I have a book Recommendation System project and have a huge data set of feature vectors. What is the best solution for in memory computation? I mean, the program should:

  1. calculate the cosine Similarity among Database Books
  2. be REAL TIME, because it's an interactive business site.

I've already thought about big data analysis tools and management such as Spark, Hadoop, ... . However, I am really new to Spark Techs and therefore not sure whether it's practical or not. I am really mixed up how can it be helpful? I have studied spark's documentation in java but it confused me more about how spark can be helpful?


3 Answers 3


Apache Spark is a great solution for such problems.

But, first let's be clear about the definition of real time processing. It's the type of processing that must guarantee response within specified time which on an interactive business site is actually very low. You can read about those kind of specifications in this answer.

Spark doesn't provide such luxury in predicting under 0.1 sec and I'm citing

Excerpt from Chapter 5 in my book Usability Engineering, from 1993:

  • 0.1 second is about the limit for having the user feel that the system is reacting instantaneously, meaning that no special feedback is necessary except to display the result.

Having an interactive business site on which you'd want to display predictions doesn't mean that your predictions has to be in real time.

So the obvious is, actually, the following :

Q: Now that I have computed recommendations for my users, what should I do ?

A: Let's define a serving layer for our systems fast enough to query when recommendations are needed.

It can be anything fast enough to answer your calls e.g Elasticsearch, Solr, HBase, Redis. Whatever flavor suits you.

On other hands, well

Q: I don't want my system to be static, I need to recompute my predictions every T hours/days/etc

A: Spark can do a scheduled job perfectly here. (a simple cron would do)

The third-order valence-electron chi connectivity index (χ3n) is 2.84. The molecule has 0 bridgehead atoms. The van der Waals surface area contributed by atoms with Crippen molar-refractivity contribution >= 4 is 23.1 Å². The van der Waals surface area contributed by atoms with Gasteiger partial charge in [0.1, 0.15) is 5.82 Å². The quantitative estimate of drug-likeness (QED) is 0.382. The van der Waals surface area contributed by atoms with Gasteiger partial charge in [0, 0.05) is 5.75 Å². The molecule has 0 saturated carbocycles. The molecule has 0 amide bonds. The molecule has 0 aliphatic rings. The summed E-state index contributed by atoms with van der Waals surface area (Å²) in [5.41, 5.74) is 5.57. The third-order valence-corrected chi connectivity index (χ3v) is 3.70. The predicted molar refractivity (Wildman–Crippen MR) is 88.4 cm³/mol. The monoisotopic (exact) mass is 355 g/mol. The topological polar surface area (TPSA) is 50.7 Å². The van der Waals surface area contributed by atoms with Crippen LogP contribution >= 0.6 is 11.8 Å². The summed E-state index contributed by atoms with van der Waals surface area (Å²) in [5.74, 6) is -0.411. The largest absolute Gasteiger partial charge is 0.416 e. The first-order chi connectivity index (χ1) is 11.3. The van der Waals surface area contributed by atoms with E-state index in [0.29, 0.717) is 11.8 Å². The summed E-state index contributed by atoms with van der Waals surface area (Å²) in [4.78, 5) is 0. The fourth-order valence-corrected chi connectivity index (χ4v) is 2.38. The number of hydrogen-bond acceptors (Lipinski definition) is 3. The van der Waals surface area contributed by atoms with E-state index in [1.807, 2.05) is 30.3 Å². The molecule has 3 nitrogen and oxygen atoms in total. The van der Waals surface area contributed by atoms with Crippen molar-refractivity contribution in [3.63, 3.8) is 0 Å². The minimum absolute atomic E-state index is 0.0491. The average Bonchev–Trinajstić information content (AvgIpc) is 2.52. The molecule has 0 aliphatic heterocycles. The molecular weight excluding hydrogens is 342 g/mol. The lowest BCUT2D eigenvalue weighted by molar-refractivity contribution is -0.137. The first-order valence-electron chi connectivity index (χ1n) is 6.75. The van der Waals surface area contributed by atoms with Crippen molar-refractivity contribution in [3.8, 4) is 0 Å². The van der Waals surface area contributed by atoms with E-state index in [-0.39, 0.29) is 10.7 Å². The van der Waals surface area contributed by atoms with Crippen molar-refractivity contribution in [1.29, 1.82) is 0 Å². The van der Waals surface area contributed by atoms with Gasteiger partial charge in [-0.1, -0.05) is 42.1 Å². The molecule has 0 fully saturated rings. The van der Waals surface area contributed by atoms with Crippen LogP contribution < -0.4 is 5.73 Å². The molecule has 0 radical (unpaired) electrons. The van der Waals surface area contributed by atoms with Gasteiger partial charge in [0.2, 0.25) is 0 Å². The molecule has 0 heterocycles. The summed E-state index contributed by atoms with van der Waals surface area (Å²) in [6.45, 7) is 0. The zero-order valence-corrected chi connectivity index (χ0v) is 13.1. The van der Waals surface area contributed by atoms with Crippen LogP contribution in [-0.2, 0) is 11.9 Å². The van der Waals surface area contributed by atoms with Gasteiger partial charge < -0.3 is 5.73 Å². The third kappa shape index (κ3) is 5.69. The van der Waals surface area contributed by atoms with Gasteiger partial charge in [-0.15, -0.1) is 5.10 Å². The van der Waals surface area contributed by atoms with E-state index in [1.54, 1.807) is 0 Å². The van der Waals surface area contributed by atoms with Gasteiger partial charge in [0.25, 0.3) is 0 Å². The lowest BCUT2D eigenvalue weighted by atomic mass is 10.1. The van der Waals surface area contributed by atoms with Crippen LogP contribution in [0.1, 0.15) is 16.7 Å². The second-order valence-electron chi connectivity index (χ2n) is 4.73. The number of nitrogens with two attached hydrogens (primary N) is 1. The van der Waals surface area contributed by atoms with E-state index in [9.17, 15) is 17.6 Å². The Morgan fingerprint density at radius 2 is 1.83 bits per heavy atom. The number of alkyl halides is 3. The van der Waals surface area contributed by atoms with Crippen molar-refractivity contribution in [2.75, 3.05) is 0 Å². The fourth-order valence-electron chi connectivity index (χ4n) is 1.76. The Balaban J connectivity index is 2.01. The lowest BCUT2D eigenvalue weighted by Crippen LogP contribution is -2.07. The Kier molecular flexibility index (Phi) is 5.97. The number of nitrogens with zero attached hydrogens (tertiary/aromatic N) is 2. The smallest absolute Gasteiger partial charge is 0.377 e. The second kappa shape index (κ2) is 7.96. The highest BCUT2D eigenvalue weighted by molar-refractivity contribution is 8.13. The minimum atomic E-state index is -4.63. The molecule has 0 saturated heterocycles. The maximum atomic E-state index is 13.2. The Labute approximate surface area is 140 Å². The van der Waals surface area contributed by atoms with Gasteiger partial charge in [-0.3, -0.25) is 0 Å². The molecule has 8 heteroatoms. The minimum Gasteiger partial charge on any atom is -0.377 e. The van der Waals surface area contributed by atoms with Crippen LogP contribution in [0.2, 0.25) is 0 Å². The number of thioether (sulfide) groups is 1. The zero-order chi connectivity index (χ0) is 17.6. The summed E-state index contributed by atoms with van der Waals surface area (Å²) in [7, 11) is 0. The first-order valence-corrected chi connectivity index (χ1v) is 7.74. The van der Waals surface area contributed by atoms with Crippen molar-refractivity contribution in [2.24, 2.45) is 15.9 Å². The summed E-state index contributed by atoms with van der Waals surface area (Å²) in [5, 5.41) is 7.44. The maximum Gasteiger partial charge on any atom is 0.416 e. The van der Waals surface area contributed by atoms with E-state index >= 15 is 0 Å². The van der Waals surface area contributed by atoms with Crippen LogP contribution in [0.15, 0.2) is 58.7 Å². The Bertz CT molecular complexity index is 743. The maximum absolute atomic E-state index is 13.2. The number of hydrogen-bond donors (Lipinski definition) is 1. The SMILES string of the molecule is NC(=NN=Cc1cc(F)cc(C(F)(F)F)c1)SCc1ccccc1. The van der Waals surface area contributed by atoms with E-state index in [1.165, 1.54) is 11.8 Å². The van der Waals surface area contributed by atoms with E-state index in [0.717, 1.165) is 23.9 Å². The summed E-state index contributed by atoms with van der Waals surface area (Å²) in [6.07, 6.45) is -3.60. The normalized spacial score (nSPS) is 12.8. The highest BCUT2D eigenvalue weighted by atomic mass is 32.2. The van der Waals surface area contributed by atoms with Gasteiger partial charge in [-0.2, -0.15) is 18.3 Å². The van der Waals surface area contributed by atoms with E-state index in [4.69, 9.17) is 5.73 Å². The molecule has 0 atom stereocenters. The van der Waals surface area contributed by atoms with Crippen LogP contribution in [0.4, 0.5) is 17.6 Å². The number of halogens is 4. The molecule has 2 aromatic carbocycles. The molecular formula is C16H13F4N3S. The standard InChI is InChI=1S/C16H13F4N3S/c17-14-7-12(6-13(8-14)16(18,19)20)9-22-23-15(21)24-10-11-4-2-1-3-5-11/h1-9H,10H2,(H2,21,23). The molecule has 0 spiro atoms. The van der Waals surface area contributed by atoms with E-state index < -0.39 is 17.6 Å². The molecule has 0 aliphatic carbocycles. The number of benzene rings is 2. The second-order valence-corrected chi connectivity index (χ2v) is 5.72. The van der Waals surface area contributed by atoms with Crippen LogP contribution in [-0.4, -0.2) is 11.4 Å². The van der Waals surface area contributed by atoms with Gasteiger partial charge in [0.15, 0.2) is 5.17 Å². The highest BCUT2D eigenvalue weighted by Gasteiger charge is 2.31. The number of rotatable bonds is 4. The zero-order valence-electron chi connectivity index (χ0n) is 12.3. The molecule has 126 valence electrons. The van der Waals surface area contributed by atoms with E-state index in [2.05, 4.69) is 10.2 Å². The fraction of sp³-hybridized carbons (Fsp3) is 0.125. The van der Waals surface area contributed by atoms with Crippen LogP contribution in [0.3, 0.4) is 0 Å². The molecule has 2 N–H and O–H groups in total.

Q: But when do I retrain my recommender system ?

A: I would say it actually depends on so many stuff a bit too broad to discuss here. You can read about the topic here if you wish.

Ok, so we defined now our batch layer.

Q: And what about data coming in real time, through Kafka, Rabbit, etc. ?

A: This is actually when it can get more complicated, because the method that you'll use to compute distances, approximations, new recommendations will depends on what type of recommender systems you are building and what technologies you are using.

Spark streaming can fit very well to apply "simple" computations on "window" based micro batches. This can be our speed layer.

To conclude, all of the above defines what is called a lambda architecture. And one of the best framework that follows this design is Oryx (personal opinion). It's quite interesting, you ought taking a look at it.

I also believe that it's quite possible to have a RT set-up for a recommendation system without the speed layer.

I hope that this answers your question.


For in-memory computation wouldn't it be simpler to start with Python or R and one of their machine learning libraries? If the data does not fit into RAM, you can load only a part of it (for example, load only p fraction of vectors by loading each vector with probability p at random). Once you analyse your data, and understand which methods work best, you can scale up your system and rewrite your code in one of these distributed computation tools (or perhaps you find that you don't need this at all).

  • $\begingroup$ I also have time complexity not just space problem! $\endgroup$ Aug 8, 2016 at 8:40
  • 1
    $\begingroup$ So what is the size of your data set? $\endgroup$
    – Valentas
    Aug 8, 2016 at 9:50
  • $\begingroup$ t's a social network, so we expecting it grows daily. So we will supose to have many many users. $\endgroup$ Aug 8, 2016 at 10:25

The best solution is not to compute the cosine similarity (in order to recommend an item) but to transform your features so that you can use approximate similarity search, for which many fast options exist. In other words, precalculate to expedite queries. (This means you will have found a co-embedding for your users and items.)

  • $\begingroup$ This is actually a very good solution but nevertheless it puts lots of constraints on the type of recommendation hat one wants to build. $\endgroup$
    – eliasah
    Aug 18, 2016 at 20:03
  • 1
    $\begingroup$ I started from the premise in the post ("the program should...") that he is going to use a matrix factorization model. $\endgroup$
    – Emre
    Aug 18, 2016 at 20:06
  • $\begingroup$ I kinda got that idea too. But I just wanted to note that there is limitations for this method which I also use in some context where I don't need to work much on evaluation metrics optimization. I'm even voting it up because I consider it a really good hack. $\endgroup$
    – eliasah
    Aug 18, 2016 at 20:08

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